Here’s How Fast Your Picnic Food Goes Bad In The Heat

Here’s How Fast Your Picnic Food Goes Bad In The Heat

When you cook food at home, you know you have two hours — arguably four if you really want to push it — to get your food out of the room-temperature air and into your belly. Any longer, and that plate of chicken salad is a bacterial brouhaha. But if you’re picnicking in 30C+ weather, food goes bad faster — a lot faster.

In the sweltering heat, you only have one hour to work with. That means your fruit salad should stay in the cooler until dinnertime, and your just-cooked barbecue shouldn’t sit out on the picnic table forever, either.

Food safety expert Ben Chapman ran the numbers on the one-hour rule, expecting it to be overly cautious. But it turns out that Salmonella bacteria easily multiply tenfold in a little over an hour at 32C. Another common food poisoning germ, Staphylococcus aureus, takes a bit longer — one and a half to two hours.

Either way, if you were using the same two-hour rule that applies indoors, you’d have a chance of making yourself sick.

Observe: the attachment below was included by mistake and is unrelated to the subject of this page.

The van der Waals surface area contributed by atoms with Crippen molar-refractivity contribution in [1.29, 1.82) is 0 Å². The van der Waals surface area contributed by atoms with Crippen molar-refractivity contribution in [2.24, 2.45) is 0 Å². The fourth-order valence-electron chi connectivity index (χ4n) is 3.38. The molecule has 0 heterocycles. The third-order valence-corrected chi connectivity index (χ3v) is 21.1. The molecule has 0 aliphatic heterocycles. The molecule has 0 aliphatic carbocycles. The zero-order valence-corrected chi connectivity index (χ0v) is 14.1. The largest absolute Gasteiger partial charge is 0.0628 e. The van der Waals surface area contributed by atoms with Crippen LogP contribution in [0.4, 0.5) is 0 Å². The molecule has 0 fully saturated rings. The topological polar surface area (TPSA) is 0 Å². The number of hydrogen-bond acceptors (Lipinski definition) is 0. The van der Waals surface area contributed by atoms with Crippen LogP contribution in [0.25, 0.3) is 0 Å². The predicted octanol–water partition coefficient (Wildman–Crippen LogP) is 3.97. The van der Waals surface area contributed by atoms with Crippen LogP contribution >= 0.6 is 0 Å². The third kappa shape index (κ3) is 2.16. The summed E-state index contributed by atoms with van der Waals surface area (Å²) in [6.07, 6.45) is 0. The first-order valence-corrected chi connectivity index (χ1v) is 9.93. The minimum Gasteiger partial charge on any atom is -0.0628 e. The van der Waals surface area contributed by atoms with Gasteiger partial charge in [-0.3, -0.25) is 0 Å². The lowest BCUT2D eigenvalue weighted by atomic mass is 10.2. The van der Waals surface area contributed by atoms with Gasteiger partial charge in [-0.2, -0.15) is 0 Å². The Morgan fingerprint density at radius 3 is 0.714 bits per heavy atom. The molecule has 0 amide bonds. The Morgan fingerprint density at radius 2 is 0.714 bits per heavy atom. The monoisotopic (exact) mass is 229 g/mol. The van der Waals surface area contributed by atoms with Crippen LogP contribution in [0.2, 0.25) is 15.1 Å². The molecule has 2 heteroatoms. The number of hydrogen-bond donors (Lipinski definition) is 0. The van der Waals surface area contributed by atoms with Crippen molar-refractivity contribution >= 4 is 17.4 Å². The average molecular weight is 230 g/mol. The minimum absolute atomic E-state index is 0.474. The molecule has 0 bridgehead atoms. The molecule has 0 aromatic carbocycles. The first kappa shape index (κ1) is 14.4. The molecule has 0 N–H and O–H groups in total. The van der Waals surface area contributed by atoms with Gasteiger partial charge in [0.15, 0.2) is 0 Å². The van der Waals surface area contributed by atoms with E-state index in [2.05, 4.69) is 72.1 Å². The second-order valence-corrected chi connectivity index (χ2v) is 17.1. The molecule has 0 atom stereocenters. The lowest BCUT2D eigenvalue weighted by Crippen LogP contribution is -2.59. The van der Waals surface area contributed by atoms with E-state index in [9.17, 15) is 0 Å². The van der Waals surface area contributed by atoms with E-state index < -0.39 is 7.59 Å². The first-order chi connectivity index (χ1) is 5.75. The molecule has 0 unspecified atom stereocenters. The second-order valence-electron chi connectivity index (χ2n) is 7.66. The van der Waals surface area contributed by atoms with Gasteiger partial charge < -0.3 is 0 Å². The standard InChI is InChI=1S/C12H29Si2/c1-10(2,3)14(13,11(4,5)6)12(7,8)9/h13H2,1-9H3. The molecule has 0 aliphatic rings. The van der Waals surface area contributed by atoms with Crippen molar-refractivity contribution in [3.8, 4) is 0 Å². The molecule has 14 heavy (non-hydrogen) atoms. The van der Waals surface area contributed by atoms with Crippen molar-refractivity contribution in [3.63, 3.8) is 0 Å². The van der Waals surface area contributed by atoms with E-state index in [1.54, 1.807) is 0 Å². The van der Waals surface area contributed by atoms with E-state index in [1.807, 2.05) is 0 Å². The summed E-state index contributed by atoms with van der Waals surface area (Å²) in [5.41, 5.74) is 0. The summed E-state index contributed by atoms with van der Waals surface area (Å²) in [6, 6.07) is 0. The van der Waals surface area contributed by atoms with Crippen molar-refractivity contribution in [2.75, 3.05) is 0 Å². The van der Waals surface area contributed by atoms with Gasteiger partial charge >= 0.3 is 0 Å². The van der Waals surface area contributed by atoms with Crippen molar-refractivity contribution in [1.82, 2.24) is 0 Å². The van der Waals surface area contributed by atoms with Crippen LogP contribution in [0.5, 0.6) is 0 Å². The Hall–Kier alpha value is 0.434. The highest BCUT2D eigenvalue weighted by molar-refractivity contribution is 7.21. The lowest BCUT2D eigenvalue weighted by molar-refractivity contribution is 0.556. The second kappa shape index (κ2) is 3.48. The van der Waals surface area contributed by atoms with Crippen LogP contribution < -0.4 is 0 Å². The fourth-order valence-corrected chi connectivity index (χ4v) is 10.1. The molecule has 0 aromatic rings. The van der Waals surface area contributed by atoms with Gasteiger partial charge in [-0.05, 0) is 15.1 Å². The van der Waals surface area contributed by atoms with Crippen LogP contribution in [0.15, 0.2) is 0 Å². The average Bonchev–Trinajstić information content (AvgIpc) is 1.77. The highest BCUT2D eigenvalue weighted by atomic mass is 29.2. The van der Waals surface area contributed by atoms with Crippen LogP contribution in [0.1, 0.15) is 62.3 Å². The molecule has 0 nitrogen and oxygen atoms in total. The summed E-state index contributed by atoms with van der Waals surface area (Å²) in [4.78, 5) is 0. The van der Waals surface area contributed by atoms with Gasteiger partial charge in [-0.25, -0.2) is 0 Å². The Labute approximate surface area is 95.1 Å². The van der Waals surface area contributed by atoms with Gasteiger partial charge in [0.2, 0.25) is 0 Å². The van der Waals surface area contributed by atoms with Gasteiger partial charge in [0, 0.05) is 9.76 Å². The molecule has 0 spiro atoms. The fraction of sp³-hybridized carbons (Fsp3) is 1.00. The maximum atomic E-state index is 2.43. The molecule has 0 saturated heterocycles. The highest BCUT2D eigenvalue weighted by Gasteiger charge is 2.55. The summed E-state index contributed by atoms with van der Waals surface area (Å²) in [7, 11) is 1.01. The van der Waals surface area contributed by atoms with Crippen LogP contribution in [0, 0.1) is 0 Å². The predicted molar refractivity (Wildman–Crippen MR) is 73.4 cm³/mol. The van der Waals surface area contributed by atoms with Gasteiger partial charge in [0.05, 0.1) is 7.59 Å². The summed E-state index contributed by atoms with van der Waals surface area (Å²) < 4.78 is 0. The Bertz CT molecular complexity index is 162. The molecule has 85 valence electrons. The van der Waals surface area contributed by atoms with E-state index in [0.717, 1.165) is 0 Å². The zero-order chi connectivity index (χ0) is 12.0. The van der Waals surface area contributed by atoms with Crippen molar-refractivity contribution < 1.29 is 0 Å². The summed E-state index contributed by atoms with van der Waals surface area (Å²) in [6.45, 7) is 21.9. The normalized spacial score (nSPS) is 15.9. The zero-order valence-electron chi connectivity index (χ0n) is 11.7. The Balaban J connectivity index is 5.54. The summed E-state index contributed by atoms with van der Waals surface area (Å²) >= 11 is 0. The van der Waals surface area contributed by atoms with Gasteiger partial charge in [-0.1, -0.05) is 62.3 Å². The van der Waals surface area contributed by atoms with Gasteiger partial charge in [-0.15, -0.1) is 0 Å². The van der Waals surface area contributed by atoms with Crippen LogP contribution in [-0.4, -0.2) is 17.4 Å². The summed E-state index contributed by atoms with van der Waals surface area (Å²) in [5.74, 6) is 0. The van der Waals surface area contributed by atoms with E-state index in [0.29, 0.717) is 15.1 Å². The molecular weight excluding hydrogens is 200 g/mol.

How to Avoid Hot-Weather Food Poisoning

First, know which foods are the ones prone to going bad in the heat. Spoiler: it’s most of them. That includes cooked vegetables, cooked grain dishes (like rice), and meats. Low-acid fruits, like cantaloupe, also need to stay chilled if they will be on the table a while.

Foods that are usually safe include things that are dry-ish, like bread, and condiments like salsa or relish that are very acidic. As soon as you put them on a non-acidic food, though — like vinegar dressing on pasta salad — all bets are off. The vinegar might slow down bacterial growth a little, but not enough to be worth taking chances.

Here’s what Chapman recommends for picnicking without making yourself and others sick:

  • Keep food out of direct sunlight. It warms up even faster that way. (Bacteria grow fastest around 35C degrees or so — about the same as our internal body temperature.)
  • Plan ahead. If the meat comes off the grill but people aren’t ready to eat, take it inside (if you’re in the backyard) or pop it into the esky. Keep an eye on the time.
  • Wash your damn hands. (My wording, not his.) A lot of the bacteria that cause food poisoning are ones we carry around on our hands. They either live on us naturally (like Staph. aureus) or can be carried from other foods (like E. coli, which may come free with your mince).

This might disrupt your usual cookout routine, but it’s all very doable with a little planning ahead. If you’re barbecuing away from home, book a picnic pavilion near the toilets and pack an esky and a bunch of ice to transport your goodies and to take home leftovers. You’ll be glad you did, when you’re heading home sans food poisoning.

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